# Homework Help: What does it mean that a curve or a surface is oriented?

1. Apr 28, 2007

### kasse

What does it mean that a curve or a surface is oriented?

2. Apr 28, 2007

### HallsofIvy

Integrating a function of a single variable "from a to b" will give the negative of the integral of the same function "from b to a". Those are two different "orientations" of the same line. Of course, in one dimension, we can just say "from a to b" or "from b to a". In higher dimensions, it's a little more complicated. Integrating around a closed path in two dimensions we might specify "integrating in the counterclockwise direction" (often the "default" choice) or "integrating in the clockwise direction.

Take Stokes' Theorem, for example,
$$\int_S\int \left[\left(\nabla x \vec{v}\right)\cdot\vec{n}\right]d\sigma= \int_C \vec{v}\cdot d\vec{r}$$
where C is the (necessarily closed) boundary of S.

The right hand side will differ in sign depending on the direction you go around C: a choice of "orientation". Similarly, we can take $\vec{n}$, the unit normal to surface point in either of two directions. The vector field $\vec{v}$ will have positive dot product with one of those, negative dot product with the other. Again, that is a choice of "orientation".

Typically, problems in calculus books about integrating a vector field over a surface specify "oriented by upward normals", or "downward normals", or perhaps "rightward normals" if that is simpler. Problems involving a close surface like a sphere might say "oriented by outward normals" or "oriented by inward normals". Again, those are different choices for orientation. Every curve or surface has two possible "orientations". For a curve, it is "this direction" or "that direction". For a surface it is the direction in which the unit normals point.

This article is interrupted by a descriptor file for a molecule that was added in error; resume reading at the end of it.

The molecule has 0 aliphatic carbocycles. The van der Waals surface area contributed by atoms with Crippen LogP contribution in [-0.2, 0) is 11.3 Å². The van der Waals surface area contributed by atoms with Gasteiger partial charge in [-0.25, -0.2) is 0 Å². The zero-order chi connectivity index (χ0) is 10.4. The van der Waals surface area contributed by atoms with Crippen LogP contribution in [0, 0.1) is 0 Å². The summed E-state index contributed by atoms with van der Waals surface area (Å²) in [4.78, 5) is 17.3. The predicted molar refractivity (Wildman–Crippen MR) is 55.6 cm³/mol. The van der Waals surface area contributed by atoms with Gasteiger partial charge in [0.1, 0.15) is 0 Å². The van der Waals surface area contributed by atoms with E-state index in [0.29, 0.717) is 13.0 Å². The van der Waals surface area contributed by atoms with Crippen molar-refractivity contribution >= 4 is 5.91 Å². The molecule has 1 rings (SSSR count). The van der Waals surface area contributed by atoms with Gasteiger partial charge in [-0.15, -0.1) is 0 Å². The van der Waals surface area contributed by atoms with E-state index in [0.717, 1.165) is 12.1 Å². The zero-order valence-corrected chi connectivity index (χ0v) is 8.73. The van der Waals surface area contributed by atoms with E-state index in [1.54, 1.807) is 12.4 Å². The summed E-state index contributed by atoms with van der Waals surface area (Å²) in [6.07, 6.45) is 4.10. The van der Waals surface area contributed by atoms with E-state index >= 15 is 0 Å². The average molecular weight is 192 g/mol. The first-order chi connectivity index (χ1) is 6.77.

Getting back to Stokes' Theorem, in order to make the right and left sides equal, we must choose "corresponding" orientations. The standard "correspondence" is this. Imagine walking around the boundary standing "up" so that your head is pointing the same way as the unit normals (in the given orientation of the surface). If your left side is toward the surface (i.e. inward), then you are walking around the boundary in the 'corresponding' orientation for the boundary.

For a specific example, let S be the surface z= 4- x2- y2, the paraboloid with vertex (0,0,4), for z non-negative. The boundary of that surface is the circle x2+ y2= 4 in the xy-plane. We can specifically find a normal to the surface by writing it as F(x,y,z)= z+ x2+ y2= 4 and taking the gradient of F: $2x\vec{i}+ 2y\vec{j}+ \vec{k}$. Since the z-component of that is positive (+1), that is the "upward" orientation. Specifically, at (2, 0, 0), which is on the boundary, that is $4\vec{i}+ \vec{k}$. If I "stand on" the boundary, with my head pointed in that direction and my left side toward the surface (the vector $-\vec{i}+ 4\ve{k}$ is perpendicular to the normal vector and can represent my "left arm"- it has positive z-component so is pointing in the direction of the surface above the xy-plane) I would be facing in the counter clockwise direction of the circle. That is the "corresponding" orientation for the boundary. On the other hand, if I take the normal vector in the opposite direction, by multiplying by -1, $+\vec{i}- 4\vec{k}$, I would have the same surface "oriented by downward normals". Standing with my head downward (sounds uncomfortable doesn't it!), but still with my left side (now the normal $4\vec{i}+ \vec{k}$ "upward", my left side is not rightward (x component is +4) so I am facing clockwise on the circle. Now clockwise orientation of the boundary curve "corresponds" to "downward" orientation of the surface.